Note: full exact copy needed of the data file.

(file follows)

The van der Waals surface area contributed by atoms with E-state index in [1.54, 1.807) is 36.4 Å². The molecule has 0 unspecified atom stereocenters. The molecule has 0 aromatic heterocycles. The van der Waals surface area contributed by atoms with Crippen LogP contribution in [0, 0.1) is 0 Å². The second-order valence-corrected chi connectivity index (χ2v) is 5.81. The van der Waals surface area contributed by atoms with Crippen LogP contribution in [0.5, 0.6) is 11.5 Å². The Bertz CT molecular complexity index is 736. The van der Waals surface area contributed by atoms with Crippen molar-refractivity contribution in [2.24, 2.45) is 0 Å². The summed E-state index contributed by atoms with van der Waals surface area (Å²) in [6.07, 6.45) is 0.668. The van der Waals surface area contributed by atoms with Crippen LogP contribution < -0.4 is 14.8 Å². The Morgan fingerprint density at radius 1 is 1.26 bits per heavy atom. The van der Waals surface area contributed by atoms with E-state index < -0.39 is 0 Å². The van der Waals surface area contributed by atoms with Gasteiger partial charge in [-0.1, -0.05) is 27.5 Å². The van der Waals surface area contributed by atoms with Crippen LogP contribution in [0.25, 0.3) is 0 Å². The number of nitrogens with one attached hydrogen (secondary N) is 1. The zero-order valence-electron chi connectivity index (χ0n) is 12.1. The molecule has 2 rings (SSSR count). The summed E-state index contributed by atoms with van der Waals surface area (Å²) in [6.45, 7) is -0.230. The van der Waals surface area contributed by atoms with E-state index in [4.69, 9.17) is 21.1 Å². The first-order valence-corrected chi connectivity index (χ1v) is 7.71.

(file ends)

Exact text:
The van der Waals surface area contributed by atoms with E-state index in [1.54, 1.807) is 36.4 Å². The molecule has 0 unspecified atom stereocenters. The molecule has 0 aromatic heterocycles. The van der Waals surface area contributed by atoms with Crippen LogP contribution in [0, 0.1) is 0 Å². The second-order valence-corrected chi connectivity index (χ2v) is 5.81. The van der Waals surface area contributed by atoms with Crippen LogP contribution in [0.5, 0.6) is 11.5 Å². The Bertz CT molecular complexity index is 736. The van der Waals surface area contributed by atoms with Crippen molar-refractivity contribution in [2.24, 2.45) is 0 Å². The summed E-state index contributed by atoms with van der Waals surface area (Å²) in [6.07, 6.45) is 0.668. The van der Waals surface area contributed by atoms with Crippen LogP contribution < -0.4 is 14.8 Å². The Morgan fingerprint density at radius 1 is 1.26 bits per heavy atom. The van der Waals surface area contributed by atoms with E-state index < -0.39 is 0 Å². The van der Waals surface area contributed by atoms with Gasteiger partial charge in [-0.1, -0.05) is 27.5 Å². The van der Waals surface area contributed by atoms with Crippen LogP contribution in [0.25, 0.3) is 0 Å². The number of nitrogens with one attached hydrogen (secondary N) is 1. The zero-order valence-electron chi connectivity index (χ0n) is 12.1. The molecule has 2 rings (SSSR count). The summed E-state index contributed by atoms with van der Waals surface area (Å²) in [6.45, 7) is -0.230. The van der Waals surface area contributed by atoms with E-state index in [4.69, 9.17) is 21.1 Å². The first-order valence-corrected chi connectivity index (χ1v) is 7.71.